There are four different faces on the Moscow Comptus Easter Clock, combining to display more than 25 different functions, the majority of which I am sure you will never use. On the main face we find the indicator of the dates of Eastern Orthodox Easter both in the Julian and the Gregorian calendars, a lunar phase indicator and a power reserve indicator. On the opposite side there is a one-minute tourbillon, an equation of time indicator and a Star Map of the Moscow sky. It’s on the sides though where things get really interesting.
On one side there is an indicator of the lunar movement relative to the sun which consists of models of the Earth, the Moon and the Sun, which reflect their relative positions at all times, as well as the light and dark sides of both the Earth and the Moon. This indicator also shows the world time on the model of the Earth by placing cities around the world in their correct time zones.
The other side meanwhile depicts the analemma and the current position of the Sun on its trajectory at any given point in time (here’s a Wiki link for those who want to know what the heck that actually means). There are also four small dials with hands – one in each corner – which indicate the length of day, the length of night, the time of sunrise and the time of sunset in Moscow. As a final touch the Moscow Comptus Easter Clock also features a special hidden complication which emits a sound when the clock needs to be wound. That last one is critical in my opinion, imagine having to reset all those indications because the clock ran out of juice!
So there you have it, the next time someone asks you what they should get for the Russian oligarch in their life, now you have your answer. You’re welcome.
For more information on Konstanin Chaykin please visit the brand’s official website: www.konstantin-chaykin.com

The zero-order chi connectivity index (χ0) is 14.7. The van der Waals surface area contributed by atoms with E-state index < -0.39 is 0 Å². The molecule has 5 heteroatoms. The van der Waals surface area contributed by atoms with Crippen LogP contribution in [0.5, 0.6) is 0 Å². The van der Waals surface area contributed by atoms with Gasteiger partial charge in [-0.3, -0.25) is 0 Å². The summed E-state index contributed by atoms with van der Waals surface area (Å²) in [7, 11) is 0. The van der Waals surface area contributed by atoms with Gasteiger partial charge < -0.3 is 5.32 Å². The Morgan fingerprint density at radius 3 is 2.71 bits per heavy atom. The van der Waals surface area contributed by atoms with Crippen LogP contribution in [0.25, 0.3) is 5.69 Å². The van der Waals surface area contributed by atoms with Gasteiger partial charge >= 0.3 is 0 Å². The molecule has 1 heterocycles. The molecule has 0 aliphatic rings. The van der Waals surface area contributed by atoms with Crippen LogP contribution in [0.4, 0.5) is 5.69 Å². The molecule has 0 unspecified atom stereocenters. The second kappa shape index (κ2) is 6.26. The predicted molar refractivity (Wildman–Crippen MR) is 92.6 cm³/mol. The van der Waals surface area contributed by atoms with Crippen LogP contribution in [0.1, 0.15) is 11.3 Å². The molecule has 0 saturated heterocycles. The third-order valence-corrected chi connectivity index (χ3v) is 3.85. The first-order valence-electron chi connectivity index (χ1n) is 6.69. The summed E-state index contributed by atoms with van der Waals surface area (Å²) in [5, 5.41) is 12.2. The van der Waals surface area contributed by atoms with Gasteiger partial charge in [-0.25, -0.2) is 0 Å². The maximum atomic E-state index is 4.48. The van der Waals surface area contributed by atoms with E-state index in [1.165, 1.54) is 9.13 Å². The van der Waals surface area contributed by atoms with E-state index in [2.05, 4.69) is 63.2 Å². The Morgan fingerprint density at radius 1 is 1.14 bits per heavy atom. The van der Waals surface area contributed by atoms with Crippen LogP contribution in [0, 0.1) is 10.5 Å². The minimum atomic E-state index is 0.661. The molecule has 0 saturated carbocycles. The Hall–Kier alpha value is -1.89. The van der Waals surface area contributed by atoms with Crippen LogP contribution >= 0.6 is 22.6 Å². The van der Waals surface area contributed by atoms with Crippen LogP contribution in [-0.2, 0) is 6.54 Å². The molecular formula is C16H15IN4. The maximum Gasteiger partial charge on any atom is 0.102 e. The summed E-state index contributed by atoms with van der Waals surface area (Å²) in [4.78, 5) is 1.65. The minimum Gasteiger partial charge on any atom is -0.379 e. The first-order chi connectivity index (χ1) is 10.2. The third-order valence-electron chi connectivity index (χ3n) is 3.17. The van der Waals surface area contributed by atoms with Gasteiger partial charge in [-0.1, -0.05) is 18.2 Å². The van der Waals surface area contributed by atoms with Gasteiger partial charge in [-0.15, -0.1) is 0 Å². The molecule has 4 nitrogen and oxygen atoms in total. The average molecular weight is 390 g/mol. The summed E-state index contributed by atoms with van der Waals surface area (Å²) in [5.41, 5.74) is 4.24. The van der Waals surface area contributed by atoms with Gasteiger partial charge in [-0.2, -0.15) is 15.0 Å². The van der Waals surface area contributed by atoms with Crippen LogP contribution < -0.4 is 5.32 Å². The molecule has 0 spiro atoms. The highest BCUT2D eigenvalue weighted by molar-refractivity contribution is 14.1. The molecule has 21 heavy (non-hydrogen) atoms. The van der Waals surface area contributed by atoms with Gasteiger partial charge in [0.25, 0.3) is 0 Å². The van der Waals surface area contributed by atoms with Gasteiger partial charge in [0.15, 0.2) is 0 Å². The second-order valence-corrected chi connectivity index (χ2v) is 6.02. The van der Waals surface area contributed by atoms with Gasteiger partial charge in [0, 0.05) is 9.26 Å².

Technical Specifications of the Konstantin Chaykin Moscow Comptus Easter Clock
- Movement T03-1 – Size: HxWxD 175X164X160 mm – Materials: brass, steel, duralumin, bronze, gold, lapis lazuli, hard alloy, sapphire, diamonds – Jewels: 13 – Number of bearings: 102 – Escapement: anchor, tourbillon regulator – Power Reserve: 10 days – Accuracy: +/- 20 seconds per day
- Size: 158.128 mm – Materials and techniques: brass, steel, lapis lazuli, sapphire glass , sandstone, mother of pearl, ofiokaltsit, rhodonite, diamonds, fianit, beryl (heliodor, nickeling, gilding, guilloche, circular grinding, polishing, laser engraving, stamping, enameling, mosaics.
- Hands – Materials: steel, gold, diamonds and blued steel
- Number of components: 2506
- Case – Size: 440x290x320 mm Materials: brass, steel, duralumin, silver, mineral glass, malachite, marble, lapis lazuli, jade, cacholong, coral, jasper – Finishing and Decorative Techniques: nickeling, gilding, patination, stone carving, Russian mosaics.
Functions of the Konstantin Chaykin Moscow Comptus Easter Clock
- Hour Hand
- Minute Hand
- Second Hand
- One-minute Tourbillon
Eternal Calendar Complication:
- Days of the week indicator
- Date Indicator
- Month Indicator
- Year Indicator
- Leap Year Indicator
Annual Indication of Eastern Orthodox Easter by the Gregorian and Julian Calendars.
Power Reserve Indication:
- Hand to indicate power reserve
- Critical power reserve Indicator
- Single tone critical power reserve signal
- Lunar Phase Indicator
- Star Map for Moscow
- Sidereal Time Indicator
- Equation of Time Indicator
- Time of Year Indicator
- Analemma Indicator
- Sun’s declination
- Sunrise in Moscow
- Sunset in Moscow
- Length of the day in Moscow
- Length of the night in Moscow
- Indicator of the Lunar Cycle relative to the Solar Cycle
- World Clock
- # 2353978 – Calendar complication and method for tracking the dates of Eastern Orthodox Easter
- # 2306618 Calendar complication for tracking the dates of Eastern Orthodox Easter and related Feast Days.
- # 2557345 – Clock with a mechanical complication for reflecting lunar cycles relative to solar cycles.
- # 2526554 – An indicator of the power reserve of a clock movement, and clocks with indicators of power reserve.
- # 2408043 – A method and calendar complication of reflecting the differences between the true position of the Sun relative to the mean Sun position, as well as the vernal and autumnal equinoxes and the, summer and winter solstices on the analemma.